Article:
The largest publicly traded money managers depended on inflows for growth in the fourth quarter, as market returns grew tepid amid uncertainty over the presidential election and negotiations to avert the fiscal cliff.
“There wasn't a lot of market lift, but there was some,” Robert Lee, New York-based analyst at Keefe, Bruyette & Woods Inc., said in an interview. Among indexes:
cThe Standard & Poor's 500 stock index returned -0.38% for the three months ended Dec. 31, while the Russell 3000 index was up a meager 0.24%;
cThe Morgan Stanley Capital International Europe Australasia Far East Index gained 6.6%; and
cThe Barclays Capital Aggregate Bond index rose a scant 0.21%.
Still, publicly traded money managers who as of Feb. 1 had reported their fourth-quarter earnings and assets under management didn't see a major decline in assets — in fact, they generally saw slight gains.
Mr. Lee added, “There was modest asset growth and some organic growth.
“For all the angst in the quarter, it was mildly positive. You didn't see those big, huge swings. October and November weren't so great, but December was better. Considering all the headlines, things kind of held in there relatively well.”
Exchange-traded funds were the main contributors to two of the three firms with the largest net inflows.
BlackRock Inc., the world's largest money manager,led the way, with overall net inflows of more than $47 billion. That total reflected inflows of $31.2 billion to equity, $12.4 billion to fixed income and $4.1 billion to multiasset strategies, the firm said in its earnings statement. Alternatives strategies had net outflows of $700 million.
Daniel Fannon, equity analyst at Jefferies & Co., New York, said in a client note that BlackRock ETFs took in $40 billion in the quarter, mostly in equities, while institutional fixed-income index products brought in another $8 billion.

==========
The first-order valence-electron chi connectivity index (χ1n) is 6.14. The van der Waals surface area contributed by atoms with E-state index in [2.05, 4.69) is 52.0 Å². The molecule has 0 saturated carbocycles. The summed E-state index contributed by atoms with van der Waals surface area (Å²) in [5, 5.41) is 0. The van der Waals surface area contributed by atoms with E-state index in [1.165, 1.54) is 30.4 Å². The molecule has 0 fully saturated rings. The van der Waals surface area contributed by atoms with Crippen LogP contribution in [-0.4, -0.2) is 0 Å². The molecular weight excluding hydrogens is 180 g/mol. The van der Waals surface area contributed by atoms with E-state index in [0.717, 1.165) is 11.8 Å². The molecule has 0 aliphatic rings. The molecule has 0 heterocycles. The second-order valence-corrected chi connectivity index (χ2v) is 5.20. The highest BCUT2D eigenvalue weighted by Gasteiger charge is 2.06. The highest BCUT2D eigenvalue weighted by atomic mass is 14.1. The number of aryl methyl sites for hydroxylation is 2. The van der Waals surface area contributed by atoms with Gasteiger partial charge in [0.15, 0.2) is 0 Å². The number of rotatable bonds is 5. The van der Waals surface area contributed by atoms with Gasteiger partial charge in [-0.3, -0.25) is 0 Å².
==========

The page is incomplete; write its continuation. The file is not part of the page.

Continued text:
Assets in BlackRock's iShares ETF business totaled $752.7 billion in the latest quarter, up 6.6% from the third quarter and 26% above a year earlier.
BlackRock's total assets in the quarter reached a record $3.792 trillion, up 3% from the prior quarter and 8% higher than the end of 2011.
State Street Global Advisors, which was third in total net inflows with $24 billion, had $13 billion of inflows to the firm's ETFs, Joseph “Jay” Hooley, chairman, president and CEO of parent State Street Corp., said in an earnings conference call Jan. 18.
SSgA had $2.089 trillion in AUM as of Dec. 31, up 1.2% from three months earlier and 13.2% higher than the end of the previous year.
J.P. Morgan Chase & Co. reported asset management net inflows of $32 billion, including $24 billion in liquidity strategies, ranking it second in the quarter. Those inflows helped bring its total AUM to $1.426 trillion as of Dec. 31, up 1.3% from the prior quarter and a 7% increase from a year earlier.